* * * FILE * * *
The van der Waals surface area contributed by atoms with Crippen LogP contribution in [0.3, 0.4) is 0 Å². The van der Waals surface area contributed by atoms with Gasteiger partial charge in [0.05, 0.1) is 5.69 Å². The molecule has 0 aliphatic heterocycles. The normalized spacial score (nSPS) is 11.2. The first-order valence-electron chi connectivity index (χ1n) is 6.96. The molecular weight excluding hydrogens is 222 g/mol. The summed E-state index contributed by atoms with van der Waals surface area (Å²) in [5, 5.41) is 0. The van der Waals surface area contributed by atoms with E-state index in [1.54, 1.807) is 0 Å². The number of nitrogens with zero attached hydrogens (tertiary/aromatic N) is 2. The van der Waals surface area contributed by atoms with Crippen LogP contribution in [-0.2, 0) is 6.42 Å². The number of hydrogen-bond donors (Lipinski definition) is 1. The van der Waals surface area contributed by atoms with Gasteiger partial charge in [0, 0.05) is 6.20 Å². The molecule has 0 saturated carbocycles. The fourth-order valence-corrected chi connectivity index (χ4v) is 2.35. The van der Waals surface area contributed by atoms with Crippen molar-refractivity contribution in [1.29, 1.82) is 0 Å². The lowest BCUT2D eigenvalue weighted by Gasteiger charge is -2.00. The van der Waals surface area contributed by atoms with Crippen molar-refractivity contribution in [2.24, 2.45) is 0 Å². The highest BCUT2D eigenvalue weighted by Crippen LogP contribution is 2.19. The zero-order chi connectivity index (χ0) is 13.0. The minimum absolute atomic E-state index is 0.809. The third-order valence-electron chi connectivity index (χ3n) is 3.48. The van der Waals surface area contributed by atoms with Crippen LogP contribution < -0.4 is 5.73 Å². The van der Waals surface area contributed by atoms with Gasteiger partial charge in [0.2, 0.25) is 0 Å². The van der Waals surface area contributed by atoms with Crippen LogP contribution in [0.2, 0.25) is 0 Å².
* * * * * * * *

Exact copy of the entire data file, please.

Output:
The van der Waals surface area contributed by atoms with Crippen LogP contribution in [0.3, 0.4) is 0 Å². The van der Waals surface area contributed by atoms with Gasteiger partial charge in [0.05, 0.1) is 5.69 Å². The molecule has 0 aliphatic heterocycles. The normalized spacial score (nSPS) is 11.2. The first-order valence-electron chi connectivity index (χ1n) is 6.96. The molecular weight excluding hydrogens is 222 g/mol. The summed E-state index contributed by atoms with van der Waals surface area (Å²) in [5, 5.41) is 0. The van der Waals surface area contributed by atoms with E-state index in [1.54, 1.807) is 0 Å². The number of nitrogens with zero attached hydrogens (tertiary/aromatic N) is 2. The van der Waals surface area contributed by atoms with Crippen LogP contribution in [-0.2, 0) is 6.42 Å². The number of hydrogen-bond donors (Lipinski definition) is 1. The van der Waals surface area contributed by atoms with Gasteiger partial charge in [0, 0.05) is 6.20 Å². The molecule has 0 saturated carbocycles. The fourth-order valence-corrected chi connectivity index (χ4v) is 2.35. The van der Waals surface area contributed by atoms with Crippen molar-refractivity contribution in [1.29, 1.82) is 0 Å². The lowest BCUT2D eigenvalue weighted by Gasteiger charge is -2.00. The van der Waals surface area contributed by atoms with Crippen molar-refractivity contribution in [2.24, 2.45) is 0 Å². The highest BCUT2D eigenvalue weighted by Crippen LogP contribution is 2.19. The zero-order chi connectivity index (χ0) is 13.0. The minimum absolute atomic E-state index is 0.809. The third-order valence-electron chi connectivity index (χ3n) is 3.48. The van der Waals surface area contributed by atoms with Crippen LogP contribution < -0.4 is 5.73 Å². The van der Waals surface area contributed by atoms with Gasteiger partial charge in [0.2, 0.25) is 0 Å². The van der Waals surface area contributed by atoms with Crippen LogP contribution in [0.2, 0.25) is 0 Å².